Referring now to the drawings wherein like reference numerals refer to like elements throughout the several views, FIG. 1 shows an elastomeric heat exchanger bed in accordance with the present invention generally referred to by the numeral 10. As shown, bed 10 includes a plurality of elastomeric sheets 12 stretched in tension around two core members 14. Each sheet is spaced from an adjacent sheet by at least one spacer 16. As shown in FIG. 1, however, each sheet is spaced by four spacers, two proximate each core member 14.
FIG. 2 is a view of an elastomeric sheet 12 prior to being placed under stress between core members 14. Sheet 12 includes a peripheral edge 18 and a generally centrally located opening 20 having a peripheral edge 22. The peripheral edges 18 and 22 lie generally in the same plane. Elastomeric sheets 12 are preferably formed from a polymer such as polyurethane. In one embodiment of sheet 12, it has an unstressed outside diameter of four inches and a thickness of 0.005".
FIG. 3 is an exploded view of a stack 23 of elastomeric sheets 12 as shown in FIG. 2 having four spacers 16 disposed between adjacent sheets 12. Sheets 12 are stacked such that openings 20 are aligned to form a passage 25. As shown in FIG. 3, spacers 16 are elongate in shape and include openings 24 through opposite ends of each spacer. Spacers 16 preferably extend across sheets 12 from opening 20 to peripheral edge 18.
As stack 23 is assembled, spacers 16 can be placed on one elastomeric sheet 12 four at a time as shown in FIG. 3, or as a single spacer which is later divided into four spacers. For example, the lines shown extending between the adjacent ends of spacers 16 shown above stack 23 in FIG. 3 can be considered to be material which connects four spacers 16 together but is later removed. After a desired number of elastomeric sheets 12 are placed to form stack 23, opposite ends of spacers 16 may be joined by fasteners such as rivets 26 to retain spacer 16 between sheets 12. It should be understood that other means of fastenings ends of spacer 16 such as heat welding can also be used in accordance with the present invention. The number of elastomeric sheets 12 placed in stack 23 depends upon what application heat exchanger bed 10 will be placed in and the specific elastomeric material used to form sheets 12.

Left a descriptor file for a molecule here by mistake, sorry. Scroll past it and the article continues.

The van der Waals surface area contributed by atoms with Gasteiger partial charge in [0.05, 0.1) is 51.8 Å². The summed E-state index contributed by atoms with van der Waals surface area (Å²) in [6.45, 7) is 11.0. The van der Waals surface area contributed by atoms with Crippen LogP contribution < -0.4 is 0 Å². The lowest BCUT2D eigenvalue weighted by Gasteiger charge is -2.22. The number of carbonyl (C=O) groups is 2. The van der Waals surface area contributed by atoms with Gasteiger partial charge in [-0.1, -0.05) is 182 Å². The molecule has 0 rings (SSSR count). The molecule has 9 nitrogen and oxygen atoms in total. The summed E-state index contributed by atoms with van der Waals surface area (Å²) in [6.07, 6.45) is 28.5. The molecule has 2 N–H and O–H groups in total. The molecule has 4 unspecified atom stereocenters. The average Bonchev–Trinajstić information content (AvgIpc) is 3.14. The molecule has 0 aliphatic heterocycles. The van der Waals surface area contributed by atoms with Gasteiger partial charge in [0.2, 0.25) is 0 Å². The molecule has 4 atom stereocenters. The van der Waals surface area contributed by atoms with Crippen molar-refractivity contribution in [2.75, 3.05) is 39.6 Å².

FIG. 4 is a view of heat exchanger bed 10 as it is transitioned from the position of stack 23. As shown by the arrows in FIG. 4, core members 14 extending through passage 25 are being drawn in opposite directions to place a portion of elastomeric sheets 12 proximate edge 22 in tension. Edges 18 and 22 are no longer in the same plane. While this happens, a portion of sheets 12 proximate peripheral edge 18 takes on a rippled shape. Continued separation of core members 14 results in a configuration as shown in FIG. 1 where both portions of sheets 12 proximate peripheral edges 18 and 22 respectively are in tension (note that in FIG. 1 the ends of spacer 16 and rivets 22 are not shown for clarity). It can be appreciated that the bed 10 of FIG. 1 can be placed under greater or lesser stress by moving core members 14 further apart or closer together respectively.
In use, heat exchanger bed 10 of the present invention can be used in devices for heating or cooling, such as a device for heating inspired gases. Devices for heating inspired gases may be passive and/or active. In a passive device, bed 10 passively absorbs or releases heat. In an active device, one type of energy, for example, mechanical energy, is converted to heat. This would also be the case in the vapor compression cycle commonly used in refrigerators and air conditioners. However, with respect to elastomeric heat exchanger bed 10, the thermoelastic effect can be used for heating or cooling.
As known in the art, certain elastomers can be used in heat exchanger beds rather than refrigeration fluid as used in a vapor compression cycle. In accordance with the thermoelastic effect, an elastomer heat exchanger bed, such as bed 10, warms upon stretching and cools upon relaxing. By appropriately channeling air through the bed while it is either being stretched or being relaxed, the bed can be utilized in a refrigerator, air conditioner and/or heat pump.
Numerous characteristics and advantages of the invention covered by this document have been set forth in the foregoing description. It will be understood, however, that this disclosure is, in many respects, only illustrative. Changes may be made in details, particularly in matters of shape, size, and arrangement of parts without exceeding the scope of the invention. The invention's scope is, of course, defined in the language in which the appended claims are expressed.
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|U.S. Classification||165/4, 165/10, 128/204.13, 128/201.13, 96/126, 96/146|
|International Classification||F25B29/00, A61M16/10, F24J3/00, F28F21/06, A62B9/00|
|Cooperative Classification||A61M16/1045, F24J3/00, A62B9/003, F25B29/00, F28F21/06|
|European Classification||F25B29/00, F28F21/06, F24J3/00, A62B9/00A|
|Oct 27, 1995||AS||Assignment|
Owner name: EDENTEC, MINNESOTA
Free format text: ASSIGNMENT OF ASSIGNORS INTEREST;ASSIGNOR:GROENKE, ALLEN W.;REEL/FRAME:007781/0178
Effective date: 19951023
|Sep 14, 2001||FPAY||Fee payment|
Year of fee payment: 4
|Sep 19, 2005||FPAY||Fee payment|
Year of fee payment: 8
|Sep 17, 2009||FPAY||Fee payment|
Year of fee payment: 12